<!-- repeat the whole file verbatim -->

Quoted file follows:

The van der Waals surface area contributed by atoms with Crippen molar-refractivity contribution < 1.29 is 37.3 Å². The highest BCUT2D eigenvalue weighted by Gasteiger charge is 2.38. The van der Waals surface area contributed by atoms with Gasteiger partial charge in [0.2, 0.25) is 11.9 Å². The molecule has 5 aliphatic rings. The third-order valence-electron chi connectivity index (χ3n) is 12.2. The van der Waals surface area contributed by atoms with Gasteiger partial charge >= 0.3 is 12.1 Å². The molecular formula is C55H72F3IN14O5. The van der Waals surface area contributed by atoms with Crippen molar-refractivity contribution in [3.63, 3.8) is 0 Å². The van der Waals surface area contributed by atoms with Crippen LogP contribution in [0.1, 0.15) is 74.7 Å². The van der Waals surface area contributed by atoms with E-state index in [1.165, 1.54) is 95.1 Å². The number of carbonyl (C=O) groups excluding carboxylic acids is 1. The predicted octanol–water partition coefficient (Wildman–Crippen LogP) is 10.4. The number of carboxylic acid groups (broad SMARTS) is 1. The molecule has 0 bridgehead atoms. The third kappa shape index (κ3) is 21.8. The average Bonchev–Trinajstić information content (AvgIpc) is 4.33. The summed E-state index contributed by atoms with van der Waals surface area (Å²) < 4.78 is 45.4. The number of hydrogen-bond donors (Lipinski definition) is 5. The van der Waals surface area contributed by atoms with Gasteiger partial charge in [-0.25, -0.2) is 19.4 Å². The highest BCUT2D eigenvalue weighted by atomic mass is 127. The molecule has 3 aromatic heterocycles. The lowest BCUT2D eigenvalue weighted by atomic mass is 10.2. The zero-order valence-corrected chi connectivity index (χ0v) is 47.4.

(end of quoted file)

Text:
The van der Waals surface area contributed by atoms with Crippen molar-refractivity contribution < 1.29 is 37.3 Å². The highest BCUT2D eigenvalue weighted by Gasteiger charge is 2.38. The van der Waals surface area contributed by atoms with Gasteiger partial charge in [0.2, 0.25) is 11.9 Å². The molecule has 5 aliphatic rings. The third-order valence-electron chi connectivity index (χ3n) is 12.2. The van der Waals surface area contributed by atoms with Gasteiger partial charge >= 0.3 is 12.1 Å². The molecular formula is C55H72F3IN14O5. The van der Waals surface area contributed by atoms with Crippen molar-refractivity contribution in [3.63, 3.8) is 0 Å². The van der Waals surface area contributed by atoms with Crippen LogP contribution in [0.1, 0.15) is 74.7 Å². The van der Waals surface area contributed by atoms with E-state index in [1.165, 1.54) is 95.1 Å². The number of carbonyl (C=O) groups excluding carboxylic acids is 1. The predicted octanol–water partition coefficient (Wildman–Crippen LogP) is 10.4. The number of carboxylic acid groups (broad SMARTS) is 1. The molecule has 0 bridgehead atoms. The third kappa shape index (κ3) is 21.8. The average Bonchev–Trinajstić information content (AvgIpc) is 4.33. The summed E-state index contributed by atoms with van der Waals surface area (Å²) < 4.78 is 45.4. The number of hydrogen-bond donors (Lipinski definition) is 5. The van der Waals surface area contributed by atoms with Gasteiger partial charge in [-0.25, -0.2) is 19.4 Å². The highest BCUT2D eigenvalue weighted by atomic mass is 127. The molecule has 3 aromatic heterocycles. The lowest BCUT2D eigenvalue weighted by atomic mass is 10.2. The zero-order valence-corrected chi connectivity index (χ0v) is 47.4.